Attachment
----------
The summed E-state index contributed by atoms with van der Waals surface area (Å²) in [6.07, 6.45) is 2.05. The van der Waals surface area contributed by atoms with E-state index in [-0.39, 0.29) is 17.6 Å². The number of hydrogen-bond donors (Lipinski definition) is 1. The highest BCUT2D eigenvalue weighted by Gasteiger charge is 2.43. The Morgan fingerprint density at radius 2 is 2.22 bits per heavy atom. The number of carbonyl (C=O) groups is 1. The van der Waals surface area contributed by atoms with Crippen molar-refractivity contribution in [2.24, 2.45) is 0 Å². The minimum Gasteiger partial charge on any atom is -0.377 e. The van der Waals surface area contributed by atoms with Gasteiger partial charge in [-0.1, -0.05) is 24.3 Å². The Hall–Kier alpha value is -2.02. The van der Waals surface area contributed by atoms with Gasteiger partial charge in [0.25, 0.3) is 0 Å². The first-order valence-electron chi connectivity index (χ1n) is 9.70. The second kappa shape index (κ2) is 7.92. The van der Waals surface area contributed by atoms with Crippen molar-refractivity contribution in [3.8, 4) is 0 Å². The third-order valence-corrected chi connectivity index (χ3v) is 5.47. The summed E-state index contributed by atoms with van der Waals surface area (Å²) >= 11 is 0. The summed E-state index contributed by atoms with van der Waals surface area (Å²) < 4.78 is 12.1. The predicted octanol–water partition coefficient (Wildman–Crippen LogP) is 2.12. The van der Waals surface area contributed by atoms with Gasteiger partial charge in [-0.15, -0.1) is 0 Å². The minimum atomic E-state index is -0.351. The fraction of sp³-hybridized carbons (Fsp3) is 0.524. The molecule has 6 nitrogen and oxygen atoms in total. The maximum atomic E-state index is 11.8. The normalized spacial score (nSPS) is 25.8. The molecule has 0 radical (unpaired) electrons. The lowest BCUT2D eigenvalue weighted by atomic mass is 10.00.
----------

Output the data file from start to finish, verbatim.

The summed E-state index contributed by atoms with van der Waals surface area (Å²) in [6.07, 6.45) is 2.05. The van der Waals surface area contributed by atoms with E-state index in [-0.39, 0.29) is 17.6 Å². The number of hydrogen-bond donors (Lipinski definition) is 1. The highest BCUT2D eigenvalue weighted by Gasteiger charge is 2.43. The Morgan fingerprint density at radius 2 is 2.22 bits per heavy atom. The number of carbonyl (C=O) groups is 1. The van der Waals surface area contributed by atoms with Crippen molar-refractivity contribution in [2.24, 2.45) is 0 Å². The minimum Gasteiger partial charge on any atom is -0.377 e. The van der Waals surface area contributed by atoms with Gasteiger partial charge in [-0.1, -0.05) is 24.3 Å². The Hall–Kier alpha value is -2.02. The van der Waals surface area contributed by atoms with Gasteiger partial charge in [0.25, 0.3) is 0 Å². The first-order valence-electron chi connectivity index (χ1n) is 9.70. The second kappa shape index (κ2) is 7.92. The van der Waals surface area contributed by atoms with Crippen molar-refractivity contribution in [3.8, 4) is 0 Å². The third-order valence-corrected chi connectivity index (χ3v) is 5.47. The summed E-state index contributed by atoms with van der Waals surface area (Å²) >= 11 is 0. The summed E-state index contributed by atoms with van der Waals surface area (Å²) < 4.78 is 12.1. The predicted octanol–water partition coefficient (Wildman–Crippen LogP) is 2.12. The van der Waals surface area contributed by atoms with Gasteiger partial charge in [-0.15, -0.1) is 0 Å². The minimum atomic E-state index is -0.351. The fraction of sp³-hybridized carbons (Fsp3) is 0.524. The molecule has 6 nitrogen and oxygen atoms in total. The maximum atomic E-state index is 11.8. The normalized spacial score (nSPS) is 25.8. The molecule has 0 radical (unpaired) electrons. The lowest BCUT2D eigenvalue weighted by atomic mass is 10.00.